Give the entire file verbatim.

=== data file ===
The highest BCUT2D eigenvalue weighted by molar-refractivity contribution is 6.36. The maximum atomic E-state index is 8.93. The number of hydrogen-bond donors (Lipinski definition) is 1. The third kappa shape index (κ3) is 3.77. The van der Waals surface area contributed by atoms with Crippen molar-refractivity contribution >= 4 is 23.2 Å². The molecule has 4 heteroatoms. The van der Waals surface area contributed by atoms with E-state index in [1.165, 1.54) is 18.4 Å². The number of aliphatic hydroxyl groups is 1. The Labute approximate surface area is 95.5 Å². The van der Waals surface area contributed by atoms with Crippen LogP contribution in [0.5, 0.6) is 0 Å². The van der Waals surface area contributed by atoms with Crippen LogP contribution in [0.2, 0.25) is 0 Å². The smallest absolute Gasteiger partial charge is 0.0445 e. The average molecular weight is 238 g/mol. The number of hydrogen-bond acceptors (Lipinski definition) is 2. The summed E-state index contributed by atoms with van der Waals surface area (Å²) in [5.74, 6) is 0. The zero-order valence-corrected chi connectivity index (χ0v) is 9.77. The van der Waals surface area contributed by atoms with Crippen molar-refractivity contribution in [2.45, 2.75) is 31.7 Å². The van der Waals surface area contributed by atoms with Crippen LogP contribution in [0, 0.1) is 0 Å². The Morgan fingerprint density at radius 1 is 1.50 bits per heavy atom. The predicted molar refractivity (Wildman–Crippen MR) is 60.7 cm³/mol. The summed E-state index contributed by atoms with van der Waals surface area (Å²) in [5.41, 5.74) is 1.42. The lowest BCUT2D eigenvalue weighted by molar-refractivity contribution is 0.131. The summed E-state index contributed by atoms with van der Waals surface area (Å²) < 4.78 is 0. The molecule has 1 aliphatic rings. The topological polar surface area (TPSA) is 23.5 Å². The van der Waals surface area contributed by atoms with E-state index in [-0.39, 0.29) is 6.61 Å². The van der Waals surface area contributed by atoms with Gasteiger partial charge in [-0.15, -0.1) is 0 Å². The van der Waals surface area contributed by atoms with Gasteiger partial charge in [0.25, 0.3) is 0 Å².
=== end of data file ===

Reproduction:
The highest BCUT2D eigenvalue weighted by molar-refractivity contribution is 6.36. The maximum atomic E-state index is 8.93. The number of hydrogen-bond donors (Lipinski definition) is 1. The third kappa shape index (κ3) is 3.77. The van der Waals surface area contributed by atoms with Crippen molar-refractivity contribution >= 4 is 23.2 Å². The molecule has 4 heteroatoms. The van der Waals surface area contributed by atoms with E-state index in [1.165, 1.54) is 18.4 Å². The number of aliphatic hydroxyl groups is 1. The Labute approximate surface area is 95.5 Å². The van der Waals surface area contributed by atoms with Crippen LogP contribution in [0.5, 0.6) is 0 Å². The van der Waals surface area contributed by atoms with Crippen LogP contribution in [0.2, 0.25) is 0 Å². The smallest absolute Gasteiger partial charge is 0.0445 e. The average molecular weight is 238 g/mol. The number of hydrogen-bond acceptors (Lipinski definition) is 2. The summed E-state index contributed by atoms with van der Waals surface area (Å²) in [5.74, 6) is 0. The zero-order valence-corrected chi connectivity index (χ0v) is 9.77. The van der Waals surface area contributed by atoms with Crippen molar-refractivity contribution in [2.45, 2.75) is 31.7 Å². The van der Waals surface area contributed by atoms with Crippen LogP contribution in [0, 0.1) is 0 Å². The Morgan fingerprint density at radius 1 is 1.50 bits per heavy atom. The predicted molar refractivity (Wildman–Crippen MR) is 60.7 cm³/mol. The summed E-state index contributed by atoms with van der Waals surface area (Å²) in [5.41, 5.74) is 1.42. The lowest BCUT2D eigenvalue weighted by molar-refractivity contribution is 0.131. The summed E-state index contributed by atoms with van der Waals surface area (Å²) < 4.78 is 0. The molecule has 1 aliphatic rings. The topological polar surface area (TPSA) is 23.5 Å². The van der Waals surface area contributed by atoms with E-state index in [-0.39, 0.29) is 6.61 Å². The van der Waals surface area contributed by atoms with Gasteiger partial charge in [-0.15, -0.1) is 0 Å². The van der Waals surface area contributed by atoms with Gasteiger partial charge in [0.25, 0.3) is 0 Å².